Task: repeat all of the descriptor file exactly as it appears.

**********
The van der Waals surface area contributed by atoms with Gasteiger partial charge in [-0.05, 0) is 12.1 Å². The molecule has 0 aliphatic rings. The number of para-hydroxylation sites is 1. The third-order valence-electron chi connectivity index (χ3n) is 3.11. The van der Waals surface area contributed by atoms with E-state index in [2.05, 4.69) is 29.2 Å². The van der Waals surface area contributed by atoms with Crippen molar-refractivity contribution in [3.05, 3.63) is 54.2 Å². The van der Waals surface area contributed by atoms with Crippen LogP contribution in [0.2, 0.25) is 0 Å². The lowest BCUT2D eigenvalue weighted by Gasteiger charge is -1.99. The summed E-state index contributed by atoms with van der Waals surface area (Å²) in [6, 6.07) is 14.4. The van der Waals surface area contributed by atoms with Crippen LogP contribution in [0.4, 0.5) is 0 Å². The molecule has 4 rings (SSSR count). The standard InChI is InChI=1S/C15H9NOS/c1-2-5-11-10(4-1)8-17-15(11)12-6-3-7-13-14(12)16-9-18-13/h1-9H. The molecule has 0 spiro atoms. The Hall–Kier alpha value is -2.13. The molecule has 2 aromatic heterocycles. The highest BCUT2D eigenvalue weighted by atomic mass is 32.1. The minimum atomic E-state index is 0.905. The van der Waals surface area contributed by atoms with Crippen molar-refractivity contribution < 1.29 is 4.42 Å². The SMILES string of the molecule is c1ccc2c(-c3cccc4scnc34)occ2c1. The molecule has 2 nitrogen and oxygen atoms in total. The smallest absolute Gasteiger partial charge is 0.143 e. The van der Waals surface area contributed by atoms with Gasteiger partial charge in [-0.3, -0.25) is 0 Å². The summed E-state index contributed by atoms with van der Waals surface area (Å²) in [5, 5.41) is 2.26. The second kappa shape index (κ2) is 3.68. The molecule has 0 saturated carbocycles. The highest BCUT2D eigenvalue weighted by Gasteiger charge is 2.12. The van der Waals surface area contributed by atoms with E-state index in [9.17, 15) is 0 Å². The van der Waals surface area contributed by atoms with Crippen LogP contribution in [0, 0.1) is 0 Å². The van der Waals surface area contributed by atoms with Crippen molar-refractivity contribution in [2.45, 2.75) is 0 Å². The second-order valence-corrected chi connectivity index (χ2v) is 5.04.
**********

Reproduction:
The van der Waals surface area contributed by atoms with Gasteiger partial charge in [-0.05, 0) is 12.1 Å². The molecule has 0 aliphatic rings. The number of para-hydroxylation sites is 1. The third-order valence-electron chi connectivity index (χ3n) is 3.11. The van der Waals surface area contributed by atoms with E-state index in [2.05, 4.69) is 29.2 Å². The van der Waals surface area contributed by atoms with Crippen molar-refractivity contribution in [3.05, 3.63) is 54.2 Å². The van der Waals surface area contributed by atoms with Crippen LogP contribution in [0.2, 0.25) is 0 Å². The lowest BCUT2D eigenvalue weighted by Gasteiger charge is -1.99. The summed E-state index contributed by atoms with van der Waals surface area (Å²) in [6, 6.07) is 14.4. The van der Waals surface area contributed by atoms with Crippen LogP contribution in [0.4, 0.5) is 0 Å². The molecule has 4 rings (SSSR count). The standard InChI is InChI=1S/C15H9NOS/c1-2-5-11-10(4-1)8-17-15(11)12-6-3-7-13-14(12)16-9-18-13/h1-9H. The molecule has 0 spiro atoms. The Hall–Kier alpha value is -2.13. The molecule has 2 aromatic heterocycles. The highest BCUT2D eigenvalue weighted by atomic mass is 32.1. The minimum atomic E-state index is 0.905. The van der Waals surface area contributed by atoms with Crippen molar-refractivity contribution < 1.29 is 4.42 Å². The SMILES string of the molecule is c1ccc2c(-c3cccc4scnc34)occ2c1. The molecule has 2 nitrogen and oxygen atoms in total. The smallest absolute Gasteiger partial charge is 0.143 e. The van der Waals surface area contributed by atoms with Gasteiger partial charge in [-0.3, -0.25) is 0 Å². The summed E-state index contributed by atoms with van der Waals surface area (Å²) in [5, 5.41) is 2.26. The second kappa shape index (κ2) is 3.68. The molecule has 0 saturated carbocycles. The highest BCUT2D eigenvalue weighted by Gasteiger charge is 2.12. The van der Waals surface area contributed by atoms with E-state index in [9.17, 15) is 0 Å². The van der Waals surface area contributed by atoms with Crippen LogP contribution in [0, 0.1) is 0 Å². The van der Waals surface area contributed by atoms with Crippen molar-refractivity contribution in [2.45, 2.75) is 0 Å². The second-order valence-corrected chi connectivity index (χ2v) is 5.04.